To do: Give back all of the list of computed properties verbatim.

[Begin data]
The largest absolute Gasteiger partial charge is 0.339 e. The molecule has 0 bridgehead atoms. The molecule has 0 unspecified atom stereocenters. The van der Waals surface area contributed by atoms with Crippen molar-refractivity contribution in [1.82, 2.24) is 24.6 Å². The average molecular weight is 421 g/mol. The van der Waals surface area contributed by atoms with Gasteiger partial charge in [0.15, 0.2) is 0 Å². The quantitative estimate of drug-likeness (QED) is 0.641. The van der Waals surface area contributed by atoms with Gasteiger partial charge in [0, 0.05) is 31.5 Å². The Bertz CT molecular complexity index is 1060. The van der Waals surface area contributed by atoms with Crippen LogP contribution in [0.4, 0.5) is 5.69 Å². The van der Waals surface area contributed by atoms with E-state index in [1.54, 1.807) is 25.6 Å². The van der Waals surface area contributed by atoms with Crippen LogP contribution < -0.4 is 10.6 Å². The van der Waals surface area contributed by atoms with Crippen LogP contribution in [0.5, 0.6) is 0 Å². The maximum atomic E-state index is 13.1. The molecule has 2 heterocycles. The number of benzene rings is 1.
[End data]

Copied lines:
The largest absolute Gasteiger partial charge is 0.339 e. The molecule has 0 bridgehead atoms. The molecule has 0 unspecified atom stereocenters. The van der Waals surface area contributed by atoms with Crippen molar-refractivity contribution in [1.82, 2.24) is 24.6 Å². The average molecular weight is 421 g/mol. The van der Waals surface area contributed by atoms with Gasteiger partial charge in [0.15, 0.2) is 0 Å². The quantitative estimate of drug-likeness (QED) is 0.641. The van der Waals surface area contributed by atoms with Gasteiger partial charge in [0, 0.05) is 31.5 Å². The Bertz CT molecular complexity index is 1060. The van der Waals surface area contributed by atoms with Crippen LogP contribution in [0.4, 0.5) is 5.69 Å². The van der Waals surface area contributed by atoms with E-state index in [1.54, 1.807) is 25.6 Å². The van der Waals surface area contributed by atoms with Crippen LogP contribution < -0.4 is 10.6 Å². The van der Waals surface area contributed by atoms with Crippen LogP contribution in [0.5, 0.6) is 0 Å². The maximum atomic E-state index is 13.1. The molecule has 2 heterocycles. The number of benzene rings is 1.